Before submitting your application you’ll need to have:
- Details of your education history, including the dates of all exams/assessments
- The email address of your referee who we can request a reference from, or alternatively an electronic copy of your academic reference
- A personal statement – this can either be uploaded as a Word Document or PDF, or completed online
- If available, an electronic copy of your educational transcript (this is particularly important if you have studied outside of the UK, but isn’t mandatory)
You'll be able to save your progress at any point and return to your application by logging in using your username/email and password.
When to apply
We accept applications from October for students wanting to start the following September.
We encourage you to complete your application as early as possible, even if you haven't finished your current programme of study. It's very common to be offered a place that is conditional on you achieving a particular qualification.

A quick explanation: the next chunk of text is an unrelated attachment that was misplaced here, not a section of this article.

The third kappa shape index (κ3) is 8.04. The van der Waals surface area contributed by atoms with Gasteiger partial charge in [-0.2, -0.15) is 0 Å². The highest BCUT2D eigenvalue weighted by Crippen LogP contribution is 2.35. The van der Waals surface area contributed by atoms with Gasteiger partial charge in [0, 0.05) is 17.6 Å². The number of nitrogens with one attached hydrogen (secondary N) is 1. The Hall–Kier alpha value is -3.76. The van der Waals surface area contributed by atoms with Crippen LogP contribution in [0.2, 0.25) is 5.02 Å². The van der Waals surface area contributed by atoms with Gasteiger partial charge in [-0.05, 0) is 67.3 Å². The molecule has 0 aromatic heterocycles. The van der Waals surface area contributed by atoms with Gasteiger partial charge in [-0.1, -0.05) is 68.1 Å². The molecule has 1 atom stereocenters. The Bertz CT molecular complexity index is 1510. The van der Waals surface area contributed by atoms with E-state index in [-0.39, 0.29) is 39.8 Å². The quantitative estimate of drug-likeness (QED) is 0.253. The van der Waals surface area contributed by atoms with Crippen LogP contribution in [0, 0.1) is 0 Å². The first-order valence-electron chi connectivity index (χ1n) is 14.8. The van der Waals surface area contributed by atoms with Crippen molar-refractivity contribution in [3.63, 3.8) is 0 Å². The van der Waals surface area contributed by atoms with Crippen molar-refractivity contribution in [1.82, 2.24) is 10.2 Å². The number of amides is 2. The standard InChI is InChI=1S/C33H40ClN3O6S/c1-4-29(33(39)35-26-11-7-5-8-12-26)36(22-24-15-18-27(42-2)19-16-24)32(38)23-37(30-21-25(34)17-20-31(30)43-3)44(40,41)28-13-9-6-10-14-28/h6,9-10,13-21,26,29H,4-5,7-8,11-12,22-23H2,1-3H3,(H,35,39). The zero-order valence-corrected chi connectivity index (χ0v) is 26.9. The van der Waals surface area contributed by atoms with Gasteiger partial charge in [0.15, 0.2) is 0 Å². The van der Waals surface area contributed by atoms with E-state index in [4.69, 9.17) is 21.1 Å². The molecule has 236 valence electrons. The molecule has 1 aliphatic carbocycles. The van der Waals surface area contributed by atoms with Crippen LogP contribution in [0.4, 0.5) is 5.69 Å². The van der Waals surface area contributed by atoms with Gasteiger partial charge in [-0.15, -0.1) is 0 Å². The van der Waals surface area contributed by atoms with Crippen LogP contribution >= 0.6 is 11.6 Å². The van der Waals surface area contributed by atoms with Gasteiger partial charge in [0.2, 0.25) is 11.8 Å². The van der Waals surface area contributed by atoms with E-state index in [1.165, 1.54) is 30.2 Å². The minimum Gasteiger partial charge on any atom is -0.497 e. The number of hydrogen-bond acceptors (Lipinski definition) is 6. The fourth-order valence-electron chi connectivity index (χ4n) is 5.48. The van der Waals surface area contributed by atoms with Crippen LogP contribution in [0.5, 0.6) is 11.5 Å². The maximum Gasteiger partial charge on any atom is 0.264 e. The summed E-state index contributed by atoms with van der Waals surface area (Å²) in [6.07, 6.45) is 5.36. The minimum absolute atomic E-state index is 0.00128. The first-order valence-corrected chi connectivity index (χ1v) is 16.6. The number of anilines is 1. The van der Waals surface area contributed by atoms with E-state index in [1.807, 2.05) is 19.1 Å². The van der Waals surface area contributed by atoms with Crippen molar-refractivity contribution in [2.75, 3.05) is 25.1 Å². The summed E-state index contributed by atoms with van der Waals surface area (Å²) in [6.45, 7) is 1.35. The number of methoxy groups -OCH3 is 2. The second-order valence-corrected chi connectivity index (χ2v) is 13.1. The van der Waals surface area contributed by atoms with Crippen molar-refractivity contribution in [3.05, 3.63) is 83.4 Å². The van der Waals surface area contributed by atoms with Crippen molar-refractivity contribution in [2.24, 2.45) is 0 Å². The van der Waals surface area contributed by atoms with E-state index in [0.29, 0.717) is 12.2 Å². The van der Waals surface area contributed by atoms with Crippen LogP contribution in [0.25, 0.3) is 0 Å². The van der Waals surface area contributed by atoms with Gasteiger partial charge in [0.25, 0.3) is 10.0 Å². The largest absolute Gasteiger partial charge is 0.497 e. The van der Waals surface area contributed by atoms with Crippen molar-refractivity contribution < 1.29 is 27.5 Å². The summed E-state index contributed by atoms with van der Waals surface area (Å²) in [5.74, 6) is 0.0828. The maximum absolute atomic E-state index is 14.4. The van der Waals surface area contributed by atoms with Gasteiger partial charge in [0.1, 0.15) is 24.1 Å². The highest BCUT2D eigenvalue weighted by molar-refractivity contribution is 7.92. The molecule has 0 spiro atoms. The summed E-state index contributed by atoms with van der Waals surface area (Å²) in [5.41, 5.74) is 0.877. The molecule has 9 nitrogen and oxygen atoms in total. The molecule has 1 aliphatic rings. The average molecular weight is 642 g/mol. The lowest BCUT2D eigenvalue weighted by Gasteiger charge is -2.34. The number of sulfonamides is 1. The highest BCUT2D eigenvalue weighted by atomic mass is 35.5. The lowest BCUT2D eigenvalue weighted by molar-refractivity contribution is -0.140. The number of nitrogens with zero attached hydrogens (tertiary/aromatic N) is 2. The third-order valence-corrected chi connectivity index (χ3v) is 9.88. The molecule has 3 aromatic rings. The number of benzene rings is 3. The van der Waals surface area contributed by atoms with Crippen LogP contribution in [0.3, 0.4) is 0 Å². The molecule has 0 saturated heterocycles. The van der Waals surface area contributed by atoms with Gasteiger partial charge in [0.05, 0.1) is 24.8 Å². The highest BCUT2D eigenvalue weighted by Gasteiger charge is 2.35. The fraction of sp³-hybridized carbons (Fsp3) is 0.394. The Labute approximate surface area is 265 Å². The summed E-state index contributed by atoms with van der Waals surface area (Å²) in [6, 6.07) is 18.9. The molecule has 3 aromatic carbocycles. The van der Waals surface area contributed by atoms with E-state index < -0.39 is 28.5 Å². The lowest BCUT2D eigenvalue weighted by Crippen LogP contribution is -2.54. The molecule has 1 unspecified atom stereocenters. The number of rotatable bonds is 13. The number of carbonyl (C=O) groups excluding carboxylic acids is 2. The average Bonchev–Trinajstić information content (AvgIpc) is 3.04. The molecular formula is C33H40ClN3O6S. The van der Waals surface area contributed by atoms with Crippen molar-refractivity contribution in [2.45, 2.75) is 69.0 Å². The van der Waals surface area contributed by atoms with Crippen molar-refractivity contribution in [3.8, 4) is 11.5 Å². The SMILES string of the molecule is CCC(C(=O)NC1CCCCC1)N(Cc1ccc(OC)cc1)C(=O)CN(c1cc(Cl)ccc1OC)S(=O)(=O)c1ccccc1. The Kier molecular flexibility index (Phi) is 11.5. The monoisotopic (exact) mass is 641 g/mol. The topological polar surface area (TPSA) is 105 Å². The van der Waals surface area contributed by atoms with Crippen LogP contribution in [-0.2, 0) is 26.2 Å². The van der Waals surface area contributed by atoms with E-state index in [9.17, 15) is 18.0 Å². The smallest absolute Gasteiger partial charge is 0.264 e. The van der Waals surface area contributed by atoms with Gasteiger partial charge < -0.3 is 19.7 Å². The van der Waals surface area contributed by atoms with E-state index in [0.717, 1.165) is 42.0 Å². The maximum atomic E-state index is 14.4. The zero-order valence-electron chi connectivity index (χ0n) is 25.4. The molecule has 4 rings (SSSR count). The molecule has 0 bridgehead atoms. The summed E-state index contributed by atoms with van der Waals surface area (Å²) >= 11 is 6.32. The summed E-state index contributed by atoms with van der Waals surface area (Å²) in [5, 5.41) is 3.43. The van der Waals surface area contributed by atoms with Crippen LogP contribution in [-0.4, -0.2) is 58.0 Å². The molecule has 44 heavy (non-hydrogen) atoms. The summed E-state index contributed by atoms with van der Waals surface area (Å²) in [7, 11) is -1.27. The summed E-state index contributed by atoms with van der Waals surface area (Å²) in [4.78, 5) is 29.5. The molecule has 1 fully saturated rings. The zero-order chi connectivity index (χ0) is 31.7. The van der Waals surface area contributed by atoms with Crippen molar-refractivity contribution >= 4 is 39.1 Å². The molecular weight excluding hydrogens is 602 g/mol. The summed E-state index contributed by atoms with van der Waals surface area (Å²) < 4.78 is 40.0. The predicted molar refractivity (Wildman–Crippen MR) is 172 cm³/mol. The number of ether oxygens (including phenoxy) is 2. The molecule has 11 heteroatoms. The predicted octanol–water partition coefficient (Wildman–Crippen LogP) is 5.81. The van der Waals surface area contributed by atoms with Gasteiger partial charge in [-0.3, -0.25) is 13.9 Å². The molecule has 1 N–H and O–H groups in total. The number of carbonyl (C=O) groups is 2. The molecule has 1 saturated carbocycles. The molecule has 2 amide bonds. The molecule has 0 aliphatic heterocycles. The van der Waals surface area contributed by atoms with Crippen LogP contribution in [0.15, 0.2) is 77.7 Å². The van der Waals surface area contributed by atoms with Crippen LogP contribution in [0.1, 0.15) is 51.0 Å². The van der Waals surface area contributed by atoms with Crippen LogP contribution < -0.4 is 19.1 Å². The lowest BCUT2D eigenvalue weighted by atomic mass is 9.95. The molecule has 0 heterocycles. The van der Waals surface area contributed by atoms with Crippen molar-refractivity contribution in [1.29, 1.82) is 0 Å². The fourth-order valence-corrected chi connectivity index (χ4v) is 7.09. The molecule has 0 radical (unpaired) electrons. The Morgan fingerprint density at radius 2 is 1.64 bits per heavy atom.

Late applications will only be considered if there are spaces available.
If you're applying for funding, you may be subject to an earlier application deadline.
You should have (or expect to be awarded) an undergraduate degree of at least upper second class standard in a relevant/related subject.
You might also be considered for some programmes if you aren’t a graduate or your degree is in an unrelated field, but have relevant experience and can show that you have the ability to work at postgraduate level.
Admission to many programmes is by interview, unless you live outside the UK. Occasionally, we'll make candidates an offer of a place on the basis of their application and qualifications alone.
Find out more about applying.